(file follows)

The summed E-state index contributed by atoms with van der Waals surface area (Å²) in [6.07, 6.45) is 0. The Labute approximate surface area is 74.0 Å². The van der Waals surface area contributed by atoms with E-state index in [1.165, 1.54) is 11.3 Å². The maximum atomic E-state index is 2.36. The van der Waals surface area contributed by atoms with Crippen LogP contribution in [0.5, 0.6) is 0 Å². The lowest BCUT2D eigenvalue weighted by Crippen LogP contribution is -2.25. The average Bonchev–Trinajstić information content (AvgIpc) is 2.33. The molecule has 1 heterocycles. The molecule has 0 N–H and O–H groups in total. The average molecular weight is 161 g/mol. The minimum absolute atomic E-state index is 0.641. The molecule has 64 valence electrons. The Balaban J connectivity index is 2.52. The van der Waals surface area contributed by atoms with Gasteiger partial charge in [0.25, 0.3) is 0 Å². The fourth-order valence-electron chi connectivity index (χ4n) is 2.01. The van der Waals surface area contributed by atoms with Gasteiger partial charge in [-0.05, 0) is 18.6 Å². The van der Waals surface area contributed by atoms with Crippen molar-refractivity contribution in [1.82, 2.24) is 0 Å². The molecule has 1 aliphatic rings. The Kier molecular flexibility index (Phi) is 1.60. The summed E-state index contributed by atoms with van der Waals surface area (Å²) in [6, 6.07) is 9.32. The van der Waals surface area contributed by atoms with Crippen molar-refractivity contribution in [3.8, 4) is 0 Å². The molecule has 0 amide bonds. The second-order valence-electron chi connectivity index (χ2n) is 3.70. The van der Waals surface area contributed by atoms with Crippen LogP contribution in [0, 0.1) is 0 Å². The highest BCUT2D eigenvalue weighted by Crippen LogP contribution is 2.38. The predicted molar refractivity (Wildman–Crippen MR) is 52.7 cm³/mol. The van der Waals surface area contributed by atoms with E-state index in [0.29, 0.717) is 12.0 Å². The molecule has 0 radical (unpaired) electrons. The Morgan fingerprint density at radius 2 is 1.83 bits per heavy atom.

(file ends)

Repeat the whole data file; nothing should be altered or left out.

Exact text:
The summed E-state index contributed by atoms with van der Waals surface area (Å²) in [6.07, 6.45) is 0. The Labute approximate surface area is 74.0 Å². The van der Waals surface area contributed by atoms with E-state index in [1.165, 1.54) is 11.3 Å². The maximum atomic E-state index is 2.36. The van der Waals surface area contributed by atoms with Crippen LogP contribution in [0.5, 0.6) is 0 Å². The lowest BCUT2D eigenvalue weighted by Crippen LogP contribution is -2.25. The average Bonchev–Trinajstić information content (AvgIpc) is 2.33. The molecule has 1 heterocycles. The molecule has 0 N–H and O–H groups in total. The average molecular weight is 161 g/mol. The minimum absolute atomic E-state index is 0.641. The molecule has 64 valence electrons. The Balaban J connectivity index is 2.52. The van der Waals surface area contributed by atoms with Gasteiger partial charge in [0.25, 0.3) is 0 Å². The fourth-order valence-electron chi connectivity index (χ4n) is 2.01. The van der Waals surface area contributed by atoms with Gasteiger partial charge in [-0.05, 0) is 18.6 Å². The van der Waals surface area contributed by atoms with Crippen molar-refractivity contribution in [1.82, 2.24) is 0 Å². The molecule has 1 aliphatic rings. The Kier molecular flexibility index (Phi) is 1.60. The summed E-state index contributed by atoms with van der Waals surface area (Å²) in [6, 6.07) is 9.32. The van der Waals surface area contributed by atoms with Crippen molar-refractivity contribution in [3.8, 4) is 0 Å². The molecule has 0 amide bonds. The second-order valence-electron chi connectivity index (χ2n) is 3.70. The van der Waals surface area contributed by atoms with Crippen LogP contribution in [0, 0.1) is 0 Å². The highest BCUT2D eigenvalue weighted by Crippen LogP contribution is 2.38. The predicted molar refractivity (Wildman–Crippen MR) is 52.7 cm³/mol. The van der Waals surface area contributed by atoms with E-state index in [0.29, 0.717) is 12.0 Å². The molecule has 0 radical (unpaired) electrons. The Morgan fingerprint density at radius 2 is 1.83 bits per heavy atom.